Criticism shifts from Sweden to Austria as exits from lockdowns begin
As Austria prepares to implement a phased withdrawal from its COVID-19 lockdown next Tuesday, and Sweden continues with the laxest lockdown in Europe, others look on in envy, fear, and not a little loathing
And they're off. The race to get back to normality has begun. After Sweden decided to play by its own rules in adopting a "lockdown" policy that allowed the kids to keep going to school and the adults to keep partying in the pubs, Austria became the first European country to set out a clearly articulated plan to exit from lockdown altogether.
On Tuesday next week, right after the Easter weekend holidays, small stores, hardware outlets, and garden centres will lead the way. All other stores are to re-open on May 1. Bars, restaurants, and schools will probably re-open in mid-May, and sporting events and concerts could resume by the end of June. Meanwhile, face-masks on public transport will become compulsory, and social distancing rules remain in place.
Austria is already attracting criticism. An article in Politico, called the country "smug". "Now is not the time to relax measures," World Health Organization regional director for Europe, Hans Kluge, told a news conference last week in reference to Austria's move, and growing calls across the continent to bring the restrictions to a gradual end.
If the chorus of scathing criticism against Sweden is anything to go by, Austrians should prepare for a tidal wave of recrimination and finger pointing.
There are wide variations in the extent to which different countries have been affected by the virus. But at 86, Sweden's death rate per million from COVID-19 remains well below many countries in Europe that have enforced much tighter lockdowns.
Neighbouring Denmark and Norway, with death rates per million at 43 and 21 respectively, also look likely to move closer to Sweden's laxer policies. Both have announced plans to re-open schools later this month, though other northern European countries such as the Netherlands are staying put for now. The Dutch death rate per million is 147.
Everywhere, with people tired and frustrated by the interruptions to daily life, and the Swedish example causing nagging suspicions that extremely tight lockdowns may not have been necessary, the public discussion, if not public policy in most cases, has turned to how quickly the restrictions can be eased.
Austria says that while the unwinding of restrictions will be kept under constant review, it feels confident in its move because it acted more quickly than many in containing the spread of the virus.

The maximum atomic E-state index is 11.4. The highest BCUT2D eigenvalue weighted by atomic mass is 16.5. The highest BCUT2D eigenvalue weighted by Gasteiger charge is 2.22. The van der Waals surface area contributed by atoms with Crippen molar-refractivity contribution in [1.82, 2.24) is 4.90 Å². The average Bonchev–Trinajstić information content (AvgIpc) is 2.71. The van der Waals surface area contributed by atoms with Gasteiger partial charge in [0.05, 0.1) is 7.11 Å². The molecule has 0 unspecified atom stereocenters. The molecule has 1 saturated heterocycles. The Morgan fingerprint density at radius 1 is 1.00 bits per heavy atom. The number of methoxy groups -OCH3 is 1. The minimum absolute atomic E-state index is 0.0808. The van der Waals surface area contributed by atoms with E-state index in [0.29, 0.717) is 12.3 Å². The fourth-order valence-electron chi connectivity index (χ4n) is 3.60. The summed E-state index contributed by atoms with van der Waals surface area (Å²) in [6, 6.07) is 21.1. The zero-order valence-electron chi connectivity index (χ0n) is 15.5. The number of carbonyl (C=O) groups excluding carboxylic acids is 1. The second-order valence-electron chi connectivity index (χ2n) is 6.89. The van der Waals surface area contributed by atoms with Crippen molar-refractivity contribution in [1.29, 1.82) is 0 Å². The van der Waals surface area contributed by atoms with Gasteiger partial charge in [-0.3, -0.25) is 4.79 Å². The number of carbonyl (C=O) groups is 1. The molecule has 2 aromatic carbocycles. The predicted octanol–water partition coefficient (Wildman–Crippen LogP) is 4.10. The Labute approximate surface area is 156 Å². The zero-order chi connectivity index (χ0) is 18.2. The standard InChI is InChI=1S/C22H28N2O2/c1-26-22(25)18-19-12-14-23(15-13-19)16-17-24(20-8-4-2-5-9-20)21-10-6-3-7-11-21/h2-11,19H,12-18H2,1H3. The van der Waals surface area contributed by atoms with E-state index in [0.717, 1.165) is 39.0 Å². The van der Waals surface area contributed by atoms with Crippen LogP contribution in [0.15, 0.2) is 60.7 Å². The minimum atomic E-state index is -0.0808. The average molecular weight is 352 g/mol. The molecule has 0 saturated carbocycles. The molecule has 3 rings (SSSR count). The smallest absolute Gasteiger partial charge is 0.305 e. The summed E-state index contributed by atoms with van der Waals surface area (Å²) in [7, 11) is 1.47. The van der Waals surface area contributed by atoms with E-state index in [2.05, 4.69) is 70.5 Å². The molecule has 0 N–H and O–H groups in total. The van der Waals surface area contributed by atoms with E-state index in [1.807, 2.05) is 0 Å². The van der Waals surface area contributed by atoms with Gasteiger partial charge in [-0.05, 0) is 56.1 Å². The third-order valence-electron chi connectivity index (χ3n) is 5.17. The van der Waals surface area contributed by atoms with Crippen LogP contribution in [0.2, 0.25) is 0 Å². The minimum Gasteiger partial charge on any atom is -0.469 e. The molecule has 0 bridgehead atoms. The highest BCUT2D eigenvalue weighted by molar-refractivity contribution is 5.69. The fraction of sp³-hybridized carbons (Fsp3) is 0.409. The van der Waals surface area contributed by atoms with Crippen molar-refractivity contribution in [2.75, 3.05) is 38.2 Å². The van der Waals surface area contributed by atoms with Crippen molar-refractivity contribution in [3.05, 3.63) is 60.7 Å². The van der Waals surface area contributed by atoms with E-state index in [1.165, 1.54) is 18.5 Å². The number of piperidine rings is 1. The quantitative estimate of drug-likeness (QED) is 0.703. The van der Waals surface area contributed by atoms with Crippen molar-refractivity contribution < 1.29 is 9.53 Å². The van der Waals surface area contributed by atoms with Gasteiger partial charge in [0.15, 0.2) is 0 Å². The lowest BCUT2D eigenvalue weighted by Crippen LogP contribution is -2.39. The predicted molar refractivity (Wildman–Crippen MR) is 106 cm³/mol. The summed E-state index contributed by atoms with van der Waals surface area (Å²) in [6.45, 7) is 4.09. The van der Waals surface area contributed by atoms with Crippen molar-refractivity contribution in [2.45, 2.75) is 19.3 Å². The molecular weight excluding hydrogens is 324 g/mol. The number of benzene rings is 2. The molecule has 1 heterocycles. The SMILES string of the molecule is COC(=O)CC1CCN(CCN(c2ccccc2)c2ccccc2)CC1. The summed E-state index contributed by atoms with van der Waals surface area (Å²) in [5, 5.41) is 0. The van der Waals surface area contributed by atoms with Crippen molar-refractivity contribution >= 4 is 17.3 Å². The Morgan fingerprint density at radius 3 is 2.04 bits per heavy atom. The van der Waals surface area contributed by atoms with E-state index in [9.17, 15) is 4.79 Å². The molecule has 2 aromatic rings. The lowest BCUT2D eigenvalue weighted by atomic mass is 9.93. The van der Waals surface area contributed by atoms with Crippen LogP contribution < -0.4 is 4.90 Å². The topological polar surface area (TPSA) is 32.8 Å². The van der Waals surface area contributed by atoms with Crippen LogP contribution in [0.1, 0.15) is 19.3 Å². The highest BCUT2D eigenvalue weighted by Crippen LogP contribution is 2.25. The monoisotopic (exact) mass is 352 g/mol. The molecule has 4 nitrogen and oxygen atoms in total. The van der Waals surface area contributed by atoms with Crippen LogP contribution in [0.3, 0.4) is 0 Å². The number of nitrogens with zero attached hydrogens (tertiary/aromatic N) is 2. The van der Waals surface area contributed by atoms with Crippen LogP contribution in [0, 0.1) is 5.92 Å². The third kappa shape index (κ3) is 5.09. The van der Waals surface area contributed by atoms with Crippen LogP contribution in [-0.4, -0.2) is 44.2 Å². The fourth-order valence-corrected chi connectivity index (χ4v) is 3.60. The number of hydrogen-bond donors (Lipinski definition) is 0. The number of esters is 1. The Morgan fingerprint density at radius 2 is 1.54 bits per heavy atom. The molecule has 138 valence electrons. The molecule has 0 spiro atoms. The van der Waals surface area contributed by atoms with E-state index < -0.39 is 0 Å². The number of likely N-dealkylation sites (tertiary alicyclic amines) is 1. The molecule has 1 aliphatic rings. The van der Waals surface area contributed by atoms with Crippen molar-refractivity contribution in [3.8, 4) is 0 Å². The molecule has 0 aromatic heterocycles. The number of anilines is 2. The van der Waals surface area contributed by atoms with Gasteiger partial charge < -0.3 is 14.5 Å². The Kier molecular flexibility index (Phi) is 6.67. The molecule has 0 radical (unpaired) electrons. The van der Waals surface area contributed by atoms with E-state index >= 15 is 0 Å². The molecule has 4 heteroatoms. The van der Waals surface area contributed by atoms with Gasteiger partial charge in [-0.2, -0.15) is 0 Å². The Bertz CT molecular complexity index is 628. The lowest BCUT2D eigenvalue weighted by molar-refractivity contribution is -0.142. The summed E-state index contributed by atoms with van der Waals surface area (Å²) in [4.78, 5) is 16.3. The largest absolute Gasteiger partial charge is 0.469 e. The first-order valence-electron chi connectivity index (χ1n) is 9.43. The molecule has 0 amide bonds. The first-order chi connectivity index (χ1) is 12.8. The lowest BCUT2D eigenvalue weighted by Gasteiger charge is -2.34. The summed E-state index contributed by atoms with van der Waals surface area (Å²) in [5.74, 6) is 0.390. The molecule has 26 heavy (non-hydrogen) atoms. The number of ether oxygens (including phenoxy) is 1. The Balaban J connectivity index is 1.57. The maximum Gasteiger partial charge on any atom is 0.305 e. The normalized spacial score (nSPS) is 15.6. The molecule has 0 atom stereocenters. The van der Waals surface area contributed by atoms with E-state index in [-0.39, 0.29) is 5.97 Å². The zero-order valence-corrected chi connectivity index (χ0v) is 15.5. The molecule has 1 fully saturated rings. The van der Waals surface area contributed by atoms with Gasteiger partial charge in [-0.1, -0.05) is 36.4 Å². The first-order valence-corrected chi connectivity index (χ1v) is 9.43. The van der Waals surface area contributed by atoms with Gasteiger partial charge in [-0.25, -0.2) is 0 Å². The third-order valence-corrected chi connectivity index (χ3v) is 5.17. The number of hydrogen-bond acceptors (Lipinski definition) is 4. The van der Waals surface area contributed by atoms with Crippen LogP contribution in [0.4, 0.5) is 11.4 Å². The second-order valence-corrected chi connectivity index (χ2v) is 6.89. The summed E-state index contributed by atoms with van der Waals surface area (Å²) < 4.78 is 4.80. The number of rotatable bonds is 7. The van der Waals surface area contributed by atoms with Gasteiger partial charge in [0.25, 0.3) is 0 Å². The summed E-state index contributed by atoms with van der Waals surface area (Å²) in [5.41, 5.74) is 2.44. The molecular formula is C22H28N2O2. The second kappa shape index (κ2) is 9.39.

New daily cases peaked in Austria on March 26 at 1,321. With upticks on the way, they have trended downwards ever since. On Friday, the number of new cases stood at 316.
The daily death figures, which significantly lag the daily new case load due to the lead time between contracting the virus and dying from it, peaked on Wednesday last week at 30.
Overall, Austria has not been as badly affected by COVID-19 as many other European countries. At the time of writing, its death rate per million inhabitants was 35.
Italy, which borders Austria to the south, has seen 312 deaths per million. Germany, which borders Austria to the north, has a death rate very similar to Austria, at 33 per million, though Angela Merkel has so far held firm against announcing any plans to relax restrictions. Switzerland, another country bordering Austria has a death rate per million of 116. The Czech Republic, yet another country bordering Austria, and which has also begun relaxing restrictions, has a death rate per million of just 11.
The UK's death rate per million is 132. In the United States it is 57 but rising fast, and in New York state it is 400. (To see comparative death rates across Europe and the wider world, click here.)
Despite moves to end the lockdown domestically, neither Austria nor any other country contemplating an exit strategy has yet said what it will do about its borders. This suggests it could still be a long time before international travel resumes.
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